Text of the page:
Sunday, 18 May 2008

Martin Amis and The Second Plane: September 11: Terror and Boredom

Yes - it's a bit strange for me to be reading non-fiction, although there are actually a couple of short stories thrown into this collection of Amis' writings in response to September 11 and Islamist terrorism in general. But I can't resist Amis in any form and am finding his arguments interesting.

There have been many sections that I wanted to share on the blog, but I've settled for now on this piece that I found humourous. Amis has described how the Islamic Republic of Iran had after 1979 halved the age requirement for a girl to be married, from eighteen years old to nine, and is describing a scene in which his young nine-year old daughter is being searched before a flight to New York:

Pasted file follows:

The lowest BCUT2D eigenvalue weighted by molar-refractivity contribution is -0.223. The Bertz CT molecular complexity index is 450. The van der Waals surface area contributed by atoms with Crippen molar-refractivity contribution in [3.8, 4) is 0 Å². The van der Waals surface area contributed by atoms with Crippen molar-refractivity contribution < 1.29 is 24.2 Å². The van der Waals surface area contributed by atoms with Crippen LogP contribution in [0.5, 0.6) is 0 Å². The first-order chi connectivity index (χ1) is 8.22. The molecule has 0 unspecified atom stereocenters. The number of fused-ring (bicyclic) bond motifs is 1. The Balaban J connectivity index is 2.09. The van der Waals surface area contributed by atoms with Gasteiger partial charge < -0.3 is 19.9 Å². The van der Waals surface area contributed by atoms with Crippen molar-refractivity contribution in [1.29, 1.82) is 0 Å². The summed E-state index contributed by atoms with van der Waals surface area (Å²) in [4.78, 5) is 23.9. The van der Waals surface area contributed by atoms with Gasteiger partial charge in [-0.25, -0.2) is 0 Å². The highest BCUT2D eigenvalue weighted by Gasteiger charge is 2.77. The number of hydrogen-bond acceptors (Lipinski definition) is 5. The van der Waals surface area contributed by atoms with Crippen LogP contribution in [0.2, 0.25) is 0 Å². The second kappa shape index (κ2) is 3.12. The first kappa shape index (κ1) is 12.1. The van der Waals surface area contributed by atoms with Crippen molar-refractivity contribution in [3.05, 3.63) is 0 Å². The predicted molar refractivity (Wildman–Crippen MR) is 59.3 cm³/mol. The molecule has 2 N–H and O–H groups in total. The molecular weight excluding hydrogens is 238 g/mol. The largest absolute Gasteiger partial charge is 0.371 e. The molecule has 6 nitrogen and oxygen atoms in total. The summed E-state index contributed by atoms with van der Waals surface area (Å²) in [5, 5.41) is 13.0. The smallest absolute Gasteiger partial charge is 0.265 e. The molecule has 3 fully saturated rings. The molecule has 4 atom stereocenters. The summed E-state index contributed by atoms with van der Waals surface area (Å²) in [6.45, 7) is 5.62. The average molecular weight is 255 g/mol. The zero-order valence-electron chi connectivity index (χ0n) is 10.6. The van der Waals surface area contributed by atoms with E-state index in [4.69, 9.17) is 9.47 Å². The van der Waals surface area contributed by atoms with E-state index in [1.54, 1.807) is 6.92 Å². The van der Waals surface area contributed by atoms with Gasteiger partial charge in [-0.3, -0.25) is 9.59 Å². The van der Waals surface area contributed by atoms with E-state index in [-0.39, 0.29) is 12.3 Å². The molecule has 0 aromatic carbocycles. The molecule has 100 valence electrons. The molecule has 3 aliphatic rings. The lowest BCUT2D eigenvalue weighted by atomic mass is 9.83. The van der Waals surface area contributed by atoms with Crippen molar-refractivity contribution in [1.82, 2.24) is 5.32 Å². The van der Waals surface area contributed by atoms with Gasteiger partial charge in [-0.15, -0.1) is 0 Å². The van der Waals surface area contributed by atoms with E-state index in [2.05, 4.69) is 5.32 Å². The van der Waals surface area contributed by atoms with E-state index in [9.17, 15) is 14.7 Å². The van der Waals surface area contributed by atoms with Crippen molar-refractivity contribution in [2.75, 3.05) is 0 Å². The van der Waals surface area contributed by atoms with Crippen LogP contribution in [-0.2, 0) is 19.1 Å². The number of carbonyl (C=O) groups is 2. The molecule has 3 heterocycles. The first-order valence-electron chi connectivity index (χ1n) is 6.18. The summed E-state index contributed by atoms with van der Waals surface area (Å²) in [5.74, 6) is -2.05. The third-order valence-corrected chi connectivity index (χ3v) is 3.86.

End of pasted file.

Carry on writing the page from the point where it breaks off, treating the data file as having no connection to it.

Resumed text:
"One way of ending the war on terror would be to capitulate and convert. The transitional period would be a humorless one, no doubt, with stern work to be completed in the city squares, the town centers, and on the village greens.
Nevertheless, as the Caliphate is restored in Baghdad, to much joy, the surviving neophytes would soon get used to the voluminous penal code enforced by the Ministry for the Promotion of Virtue and the Suppression of Vice. It would be a world of perfect terror and perfect boredom, and of nothing else - a world with no games, no arts, and no women, a world where the sole entertainment is the public execution. My middle daughter, now aged nine, still believes in imaginary beings (in her case Father Christmas and the Tooth Fairy); so she would have that in common, at least, with her new husband."

Assuming, of course, that you can find humour in such things.

No comments: